Art Review: "Unbound Vol. III" at ArtisTree Gallery | Art Review | Seven Days | Vermont's Independent Voice

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Art Review: "Unbound Vol. III" at ArtisTree Gallery


Published August 21, 2013 at 7:57 a.m.

"Heart/Heat Vol. 5" by Dawn Howkinson Siebel
  • "Heart/Heat Vol. 5" by Dawn Howkinson Siebel

An exhibit titled “Unbound” might include just about anything, as the word implies a jettisoning of restraints. But in the third annual show of that name at Woodstock’s ArtisTree Gallery, the artworks are confined to a single concept: that of the book. While that frames the definition of “bound,” the “un-” aptly conveys that the show invites wild abandon within its parameters. Accordingly, only a few of these 56 pieces adopt the actual format of a thing with pages sandwiched between two covers.

“Unbound” began as a visual-art corollary to the town’s Bookstock, an annual literary festival that takes place in July. “We needed a good summer show,” explains gallery director Adrian Tans, who began his job the same year that ArtisTree grew out of Purple Crayon Productions, in 2010. (The community art center now offers visual art and performance classes for adults as well as children; it will soon relocate to more spacious quarters up the road.)

Not only was a book-arts exhibit apropos during Woodstock’s wordy weekend, but it’s a medium that apparently has tremendous allure for artists. So much so that a statewide organization exists in its service: the Book Arts Guild of Vermont. In other words, there is always a lot to choose from for this juried show. This year’s juror, Erin Sweeney, is an accomplished book artist herself, and the proprietor of Lovely in the Home Press in southern New Hampshire.

Sweeney wisely chose a broad spectrum of artworks for “Unbound,” which is displayed in four small rooms on two floors of the cozy ArtisTree Gallery. There are pieces that do astonishingly precise things with actual books — folding, cutting and boring holes entirely through them. There are papier-mâché, cast resin, bronze, collage, cement, tree bark and a variety of mixed media. There are even dried pears and a human organ made from sausage casing. Let’s just say that very little about this exhibit concerns the literal act of reading. Except titles, which can sometimes speak, well, volumes.

A case in point is Kevin Lucey’s “Uneven Valley Graves.” At first glance, the piece is straightforward enough: two altered hardcover books, hung in parallel with their fronts flat to the wall. A roughly bean-shaped trough has been gouged from the center of each off-white cover. Lining the crevices and spilling from them are tiny, balled-up pieces of paper, gray on one book and white on the other. Registering the title, this viewer’s mind went to the mass graves of the Cambodian (or any other) genocide, imagining hundreds of skulls emerging in ghostly revolt. That may not be at all what Lucey intended; either way, it’s a quietly thought-provoking piece.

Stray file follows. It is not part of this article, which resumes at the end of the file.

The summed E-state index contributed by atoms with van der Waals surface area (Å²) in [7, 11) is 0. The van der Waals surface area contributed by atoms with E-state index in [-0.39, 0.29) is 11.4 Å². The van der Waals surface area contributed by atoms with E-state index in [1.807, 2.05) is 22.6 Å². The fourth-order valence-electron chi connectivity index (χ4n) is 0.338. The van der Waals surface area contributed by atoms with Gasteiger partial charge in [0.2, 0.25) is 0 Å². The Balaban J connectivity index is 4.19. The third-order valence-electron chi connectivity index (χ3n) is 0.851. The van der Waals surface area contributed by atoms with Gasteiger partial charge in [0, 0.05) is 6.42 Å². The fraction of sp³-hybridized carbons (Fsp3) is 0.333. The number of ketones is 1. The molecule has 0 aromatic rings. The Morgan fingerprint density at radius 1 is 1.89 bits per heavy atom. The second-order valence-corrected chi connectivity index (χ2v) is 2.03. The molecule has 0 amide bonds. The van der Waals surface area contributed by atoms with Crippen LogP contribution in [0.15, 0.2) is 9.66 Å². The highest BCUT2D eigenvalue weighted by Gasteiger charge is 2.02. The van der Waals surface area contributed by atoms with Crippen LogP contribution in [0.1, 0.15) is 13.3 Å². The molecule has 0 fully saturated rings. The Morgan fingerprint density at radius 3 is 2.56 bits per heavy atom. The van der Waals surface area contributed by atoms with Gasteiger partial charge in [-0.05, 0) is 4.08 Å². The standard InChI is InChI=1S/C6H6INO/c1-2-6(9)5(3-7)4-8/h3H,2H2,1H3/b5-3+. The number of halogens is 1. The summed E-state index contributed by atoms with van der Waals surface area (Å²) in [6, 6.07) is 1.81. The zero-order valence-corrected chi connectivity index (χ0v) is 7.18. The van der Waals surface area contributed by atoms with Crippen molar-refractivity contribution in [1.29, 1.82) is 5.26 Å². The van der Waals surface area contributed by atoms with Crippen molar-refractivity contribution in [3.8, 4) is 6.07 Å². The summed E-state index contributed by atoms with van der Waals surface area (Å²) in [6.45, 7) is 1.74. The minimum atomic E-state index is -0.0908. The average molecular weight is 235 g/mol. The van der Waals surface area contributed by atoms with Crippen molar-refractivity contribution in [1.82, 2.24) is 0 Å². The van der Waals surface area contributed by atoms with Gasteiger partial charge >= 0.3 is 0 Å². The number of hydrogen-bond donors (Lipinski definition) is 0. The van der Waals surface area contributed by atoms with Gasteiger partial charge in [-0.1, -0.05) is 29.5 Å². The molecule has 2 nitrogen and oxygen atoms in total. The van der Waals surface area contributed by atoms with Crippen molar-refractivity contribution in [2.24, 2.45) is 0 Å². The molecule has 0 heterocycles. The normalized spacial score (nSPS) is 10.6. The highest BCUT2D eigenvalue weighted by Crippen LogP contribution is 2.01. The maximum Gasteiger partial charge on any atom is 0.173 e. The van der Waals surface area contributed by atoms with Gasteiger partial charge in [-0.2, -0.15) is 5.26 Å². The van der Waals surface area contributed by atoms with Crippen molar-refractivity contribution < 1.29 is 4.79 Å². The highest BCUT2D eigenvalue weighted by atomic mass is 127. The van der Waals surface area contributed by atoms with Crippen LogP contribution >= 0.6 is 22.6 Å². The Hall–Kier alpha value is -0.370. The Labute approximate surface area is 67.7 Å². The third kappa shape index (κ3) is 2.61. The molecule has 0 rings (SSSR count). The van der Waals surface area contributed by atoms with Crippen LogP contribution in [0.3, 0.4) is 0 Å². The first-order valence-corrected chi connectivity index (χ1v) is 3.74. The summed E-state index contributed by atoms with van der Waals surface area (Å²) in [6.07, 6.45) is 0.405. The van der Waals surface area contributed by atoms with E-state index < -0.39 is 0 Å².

First-place winner “Knowledge Inc.,” by Ania Gilmore, is an altered book in entirely different form. The carefully folded pages of a large book, sans covers, fan out 360 degrees, and onto each page Gilmore has stitched a long, black thread. The finished piece resembles a lampshade with hair dangling from it, but somehow “Knowledge Inc.” surpasses this prosaic description and, ensconced on a pedestal, has a rather grand, oracle-like presence. Regardless of interpretation, it’s an exquisitely made work that clearly required immense patience and, yes, knowledge.

Those pear-slice pages appear in Adele V. Sanborn’s “Hope is...,” after a poem by Emily Dickinson. Its words are inscribed on the slices, which appear to have been cut à la paper dolls, dried and collaged; they extend accordion style from a papier-mâché pear at the entrance of a delicately crafted and collaged birdhouse. The house’s “attic,” open at the front, reveals a bird’s nest containing two eggs tucked beneath the pitched roof. Though the house motif is recurrent in book arts, Sanborn’s elegant execution elevates her piece well above the commonplace.

The least expected, and least bookish, work in “Unbound” is Dawn Howkinson Siebel’s “Heart/Heat Vol. 5,” which garnered third prize. It does incorporate an entire book, though — a dictionary opened to pages that include the words heart and heat — and weighted between a wood base and a thick slab of clear glass. On top of this sits a science-y apparatus of mysterious function. From a vintage metal laboratory stand, a tube extends vertically to hold up a heart — not a Valentine, but a more-or-less anatomically correct model formed with sausage casing. Another tube U-turns from the heart and shoots back down to the glass. Both the heart and tube are illuminated from within. Siebel’s work is a bizarre enigma, but so engaging it scarcely matters how one is supposed to “read” it.

While “Unbound” holds so much more, this space does not, so fans of the genre will have to pay a visit to ArtisTree for the latest word on book arts in Vermont. It’s worth perusing.

“Unbound Vol. III,” a juried exhibit of works that explore the book as concept, object and format. ArtisTree Gallery, Woodstock. Through September 7. Info, 457-3500.

The original print version of this article was headlined "Word Up."